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What lies beneath Antarctic ice

4 September 2010 No Comment

Rodolfo del Valle and his team are heading to the Southern Ocean to measure a methane leak.

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For three years, Rodolfo del Valle and his team will be probing the ice and seabed in the Erebus and Terror Gulf.

Ana Belluscio

Persistent bubbling is stirring the water’s surface in the Erebus and Terror Gulf, a remote spot off the Antarctic Peninsula. When he saw the commotion in 2000, Argentinian geologist Rodolfo del Valle was intrigued — despite 38 years’ experience in the region. There was a chance the gas contained methane, and when del Valle’s team investigated the leak they discovered it to be 99% methane.

This is bad news. The gas is not only 25 times more powerful than carbon dioxide at heating the atmosphere; methane hydrates locked up in the Antarctic seabed and ice also contain vast amounts of carbon — overall, methane deposits contain about half of global carbon. With a recorded decline in Antarctic ice shelves, the long-term effect of deteriorating and melting ice could range from boosting global warming to helping trigger mass extinctions. Nature caught up with del Valle on the eve of his departure for the first on-the-ground study to quantify methane leakage in shallow waters and ice in the Gulf.

What’s the overall rationale for your upcoming three-year focus on methane hydrate deposits?

Statistics and figures aside, I have been participating in Antarctic expeditions for so long that I’ve seen entire ice shelves crumble into pieces small enough to prepare a Scotch on the rocks. We have had to redraw maps. Global warming is a fact, and once we quantify methane emissions we will have scientific proof that the substrate on the seabed is melting and leaking methane. If these methane deposits reach the atmosphere, they will deepen the greenhouse effect, which, in turn, will promote further methane release, thus closing the circle and ramping up warming.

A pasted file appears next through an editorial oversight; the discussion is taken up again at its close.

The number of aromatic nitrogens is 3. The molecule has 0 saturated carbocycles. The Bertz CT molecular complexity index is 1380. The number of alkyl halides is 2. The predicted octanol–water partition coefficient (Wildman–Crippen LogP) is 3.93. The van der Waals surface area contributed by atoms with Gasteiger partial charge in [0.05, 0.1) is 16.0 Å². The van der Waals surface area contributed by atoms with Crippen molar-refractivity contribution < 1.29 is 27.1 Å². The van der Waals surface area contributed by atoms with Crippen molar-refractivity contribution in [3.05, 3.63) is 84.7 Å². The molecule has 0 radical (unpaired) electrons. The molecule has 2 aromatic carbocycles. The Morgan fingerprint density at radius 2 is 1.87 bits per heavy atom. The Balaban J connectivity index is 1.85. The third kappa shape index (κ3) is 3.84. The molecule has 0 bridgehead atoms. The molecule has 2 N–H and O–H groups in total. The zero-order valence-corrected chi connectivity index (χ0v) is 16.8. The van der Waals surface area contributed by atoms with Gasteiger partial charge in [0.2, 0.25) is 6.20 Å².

A number of studies have pointed to methane as a factor in mass extinctions. Are we looking at the start of a similar scenario now?

By quantifying the emissions and establishing their magnitude, we will be able to begin to determine how they will affect global warming. We believe there is a huge amount of destabilized methane deposits that may leak into the atmosphere and ramp up warming. This is not a new fact in geological history. Of seven major mass extinctions that erased 90% of the species at the time, five are attributable to climate change, and one in particular — at the Permo-Triassic boundary — could be directly attributable to mass methane release in the Upper Palaeozoic. Read more…

Source: Nature.com

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